To be a follower of Christ, or even to observe and be conflicted by and troubled about the ways of "the world"--which we should, as the whole clawing-your-way-to-the-top thing is a ghastly lie--means that all around we are going to see the sleek, the smug, the well-fed, the "successful" who are seemingly achieving power, property and prestige effortlessly. We, on the other hand, are always a bit behind the eight ball. We serve a different master so we're stopping along the way to help the person we see beaten and bloody by the side of the road, or to marvel at a hummingbird nest. We're periodically going off to a lonely place to pray. We're forever anguished and stricken because we're forever yearning, seeking, longing: "Here we have no lasting city; we seek a home that is yet to come." Our sleep is seldom untroubled; our "schedule" is being forever interrupted.
Our day is rarely free of work and interpersonal conflict. The more integrity we have, the more painful when the people around us often seem to have so little of it.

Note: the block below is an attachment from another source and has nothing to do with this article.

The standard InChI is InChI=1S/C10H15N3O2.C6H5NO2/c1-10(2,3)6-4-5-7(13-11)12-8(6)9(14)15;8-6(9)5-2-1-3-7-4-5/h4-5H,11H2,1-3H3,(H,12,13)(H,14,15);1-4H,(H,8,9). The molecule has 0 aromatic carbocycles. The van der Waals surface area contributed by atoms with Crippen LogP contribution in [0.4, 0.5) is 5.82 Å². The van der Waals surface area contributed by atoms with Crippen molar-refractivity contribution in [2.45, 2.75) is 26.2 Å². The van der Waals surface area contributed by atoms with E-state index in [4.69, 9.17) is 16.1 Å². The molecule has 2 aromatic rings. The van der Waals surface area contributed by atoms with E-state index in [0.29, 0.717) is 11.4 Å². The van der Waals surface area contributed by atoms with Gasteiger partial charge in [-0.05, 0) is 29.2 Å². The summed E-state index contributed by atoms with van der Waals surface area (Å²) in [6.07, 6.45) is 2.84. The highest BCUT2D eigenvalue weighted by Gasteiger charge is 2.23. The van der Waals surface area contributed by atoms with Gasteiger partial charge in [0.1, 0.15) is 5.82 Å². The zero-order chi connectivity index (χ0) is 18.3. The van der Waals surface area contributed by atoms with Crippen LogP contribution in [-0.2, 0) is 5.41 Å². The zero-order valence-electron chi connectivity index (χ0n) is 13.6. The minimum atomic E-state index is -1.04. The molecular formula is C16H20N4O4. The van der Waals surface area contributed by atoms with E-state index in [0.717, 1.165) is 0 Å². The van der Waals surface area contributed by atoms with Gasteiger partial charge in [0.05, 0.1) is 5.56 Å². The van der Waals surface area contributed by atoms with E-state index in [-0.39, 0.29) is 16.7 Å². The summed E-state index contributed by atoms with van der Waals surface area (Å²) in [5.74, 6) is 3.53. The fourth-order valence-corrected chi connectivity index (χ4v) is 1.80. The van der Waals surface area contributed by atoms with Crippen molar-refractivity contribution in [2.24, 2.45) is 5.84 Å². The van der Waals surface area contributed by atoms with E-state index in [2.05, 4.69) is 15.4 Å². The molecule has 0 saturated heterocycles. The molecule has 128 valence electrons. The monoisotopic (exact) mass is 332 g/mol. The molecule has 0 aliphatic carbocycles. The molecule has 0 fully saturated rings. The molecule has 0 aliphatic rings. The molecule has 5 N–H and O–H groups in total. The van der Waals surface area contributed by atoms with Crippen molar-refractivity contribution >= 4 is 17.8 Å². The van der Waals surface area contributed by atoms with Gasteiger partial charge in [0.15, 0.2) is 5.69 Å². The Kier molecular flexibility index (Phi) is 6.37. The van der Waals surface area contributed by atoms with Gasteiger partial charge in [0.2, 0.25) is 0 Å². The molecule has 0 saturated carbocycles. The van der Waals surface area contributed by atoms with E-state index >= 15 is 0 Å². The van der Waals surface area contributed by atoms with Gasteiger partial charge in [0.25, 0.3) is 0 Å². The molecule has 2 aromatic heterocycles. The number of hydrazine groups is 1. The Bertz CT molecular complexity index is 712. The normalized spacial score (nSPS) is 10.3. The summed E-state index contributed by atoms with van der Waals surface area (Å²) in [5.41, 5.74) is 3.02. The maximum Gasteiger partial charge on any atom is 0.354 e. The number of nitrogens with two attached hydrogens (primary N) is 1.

That doesn't preclude also living in a strange kind of joy and peace. But it is very lonely and can be almost unbearably frustrating, discouraging and exhausting. Worse, in my case at least, it can give rise to a low-level resentment and self-pity.
Gratitude and a sense of humor are the antidotes. With a sense of humor, I remember that I, of all people, have hardly in my life modeled integrity. With gratitude, I can join Flannery O'Connor who observed--while suffering from the lupus that would kill her--"I can, with one eye squinted, take it all as a blessing."
Here'a a poem recently sent on by one of my most faithful and long-standing readers, Thomas DeFreitas of Arlington, Massachusetts. Tom is a poet himself. You can peruse and buy some of his many books HERE.
Because our lives are cowardly and sly,
Because we do not dare to take or give,
Because we scowl and pass each other by,
We do not live; we do not dare to live.
We dive, each man, into his secret house,
And bolt the door, and listen in affright,
Each timid man beside a timid spouse,
With timid children huddled out of sight.
Kissing in secret, fighting secretly!
We crawl and hide like vermin in a hole,
Under the bravery of sun and sky,
We flash our meannesses of face and soul.
Let us go out and walk upon the road,
And quit for evermore the brick-built den,
And lock and key, the hidden, shy abode
That separates us from our fellow men.
And by contagion of the sun we may
Catch at a spark from that primeval fire,
And learn that we are better than our clay,
And equal to the peaks of our desire.
|SCENES FROM THE GARDEN AT THE GETTY CENTER|
BRENTWOOD, LOS ANGELES